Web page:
Thanks to the materials used, the bike’s light enough to be carried by one person to and from the water. The frame is TIG-welded 6061-T6 aluminium custom-profile tubing – an aircraft grade alloy used by the bicycle industry for its strength and weight advantages. The manual version weighs about 14kg (20kg for the E-bike). Foils are easily removed and the bike fits into the back of a standard station wagon or on to a roof-rack. The rear wing is 2m long – the front 1.2m.
The bike’s drivetrain is a chain-drive/shaft-drive blend. The chain-drive section was deliberately incorporated into the design so that standard bicycle drive components can be used. This allows owners to buy various off-the-shelf cranksets, chainrings and roller chains – to further refine the pedal action.
The drive-shaft section internalises the drivetrain to minimise drag. Proprietary gearboxes have been designed to keep the streamlined body profiles as narrow as possible for the same reason. Items such as bearings, seals, bushes and other bicycle components can be readily sourced from appropriate retail outlets.
Overall, the drivetrain’s designed for easy servicing. The crankset, the gearbox and propeller/shaft sub-assemblies can all be removed independently of each other. Localised servicing or repairs is possible without having to totally dismantle the entire drivetrain.
Although the company recommends a certified bicycle mechanic for servicing, anyone with reasonable DIY skills and experienced with bicycle repair can maintain and service the machine.
And as with many bike manufacturers, Manta5 has also developed an electric or pedal-assisted model. This uses a lithium-ion battery driving a 400-watt motor. Both are waterproof and suitable for use in fresh and saltwater.
Battery life depends on the level of use, but generally offers just over an hour of pedal assistance. Various motor-assist settings allow for adjusting the level of rider input, so you can opt for a workout or a scenic tour.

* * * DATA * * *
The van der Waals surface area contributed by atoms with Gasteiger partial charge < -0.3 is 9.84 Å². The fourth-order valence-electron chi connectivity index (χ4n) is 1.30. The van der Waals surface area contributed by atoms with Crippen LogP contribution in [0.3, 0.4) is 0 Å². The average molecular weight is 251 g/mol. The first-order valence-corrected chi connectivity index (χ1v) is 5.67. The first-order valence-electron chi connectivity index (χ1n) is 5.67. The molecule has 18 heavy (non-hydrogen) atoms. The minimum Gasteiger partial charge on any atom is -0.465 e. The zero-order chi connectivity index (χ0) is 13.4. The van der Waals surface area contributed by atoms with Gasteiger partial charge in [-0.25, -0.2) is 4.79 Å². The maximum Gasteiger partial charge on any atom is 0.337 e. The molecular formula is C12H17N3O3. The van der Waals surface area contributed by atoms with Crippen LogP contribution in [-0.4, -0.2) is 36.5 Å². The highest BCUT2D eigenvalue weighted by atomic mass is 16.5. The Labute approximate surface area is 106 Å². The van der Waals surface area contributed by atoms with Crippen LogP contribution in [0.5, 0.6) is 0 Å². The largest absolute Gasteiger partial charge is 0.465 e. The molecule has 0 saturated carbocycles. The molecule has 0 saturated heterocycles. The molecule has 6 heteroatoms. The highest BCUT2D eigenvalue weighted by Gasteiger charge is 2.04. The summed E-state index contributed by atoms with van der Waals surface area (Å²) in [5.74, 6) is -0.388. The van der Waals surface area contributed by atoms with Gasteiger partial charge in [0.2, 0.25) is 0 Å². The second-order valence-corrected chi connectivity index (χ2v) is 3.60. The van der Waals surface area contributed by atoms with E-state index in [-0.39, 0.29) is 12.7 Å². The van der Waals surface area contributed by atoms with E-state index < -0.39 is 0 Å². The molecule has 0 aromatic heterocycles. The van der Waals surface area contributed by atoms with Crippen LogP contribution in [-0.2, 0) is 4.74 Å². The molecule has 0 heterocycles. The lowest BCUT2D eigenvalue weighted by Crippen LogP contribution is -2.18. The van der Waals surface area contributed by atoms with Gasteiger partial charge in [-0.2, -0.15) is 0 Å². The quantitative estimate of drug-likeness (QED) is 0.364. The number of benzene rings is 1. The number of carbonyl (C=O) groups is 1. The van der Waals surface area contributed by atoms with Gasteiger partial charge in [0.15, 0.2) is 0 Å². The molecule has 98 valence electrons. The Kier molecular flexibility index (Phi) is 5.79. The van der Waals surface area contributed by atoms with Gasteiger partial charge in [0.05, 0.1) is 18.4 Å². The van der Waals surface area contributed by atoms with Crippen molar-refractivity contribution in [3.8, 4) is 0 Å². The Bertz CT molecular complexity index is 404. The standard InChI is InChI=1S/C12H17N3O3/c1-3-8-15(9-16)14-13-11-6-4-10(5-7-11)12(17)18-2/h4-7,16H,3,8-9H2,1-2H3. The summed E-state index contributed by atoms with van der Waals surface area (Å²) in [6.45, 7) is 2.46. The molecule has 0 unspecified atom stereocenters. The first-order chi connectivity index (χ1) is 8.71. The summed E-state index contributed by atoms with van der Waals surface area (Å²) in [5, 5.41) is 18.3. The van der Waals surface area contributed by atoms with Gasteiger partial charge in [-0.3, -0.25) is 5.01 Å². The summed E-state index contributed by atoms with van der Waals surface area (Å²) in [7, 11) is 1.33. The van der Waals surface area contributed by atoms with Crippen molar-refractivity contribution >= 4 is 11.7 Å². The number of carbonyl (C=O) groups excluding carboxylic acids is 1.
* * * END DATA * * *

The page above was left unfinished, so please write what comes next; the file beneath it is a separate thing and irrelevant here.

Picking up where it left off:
For rider safety the ‘heads up’ display features different riding modes, battery status and flight level – allowing the rider to optimise planing speed. The battery can be removed and recharged at any standard 240-volt power outlet.
Like most water sports equipment, the bike prefers a thorough wash following a salt-water ride.
With the bike now in the commercialization stage, the company is exploring external investment as it prepares for production and international distribution. The first limited-edition production model will be delivered by mid-late 2018. A final retail price is yet to be revealed.
Says Guy: “Our commitment is to facilitate and support our early adopters as best we can – as they discover new sporting vistas and perhaps organise themselves into local hydrofoiler clubs.
“All things going well, these local clubs may progress into regional and national sporting activities. Our challenge is to be able to grow and develop alongside our advocates and release a family of products and components to supplement their ‘yet to be discovered’ requirements.”
By all accounts learning to ride the Hydrofoiler is a bit like learning how to ride a conventional bike for the first time. But the response to the bike suggests it could create an entirely new style of outdoor activity. At the time of writing, it has had nearly 100 million views on Facebook – and some 9000 registrations to buy.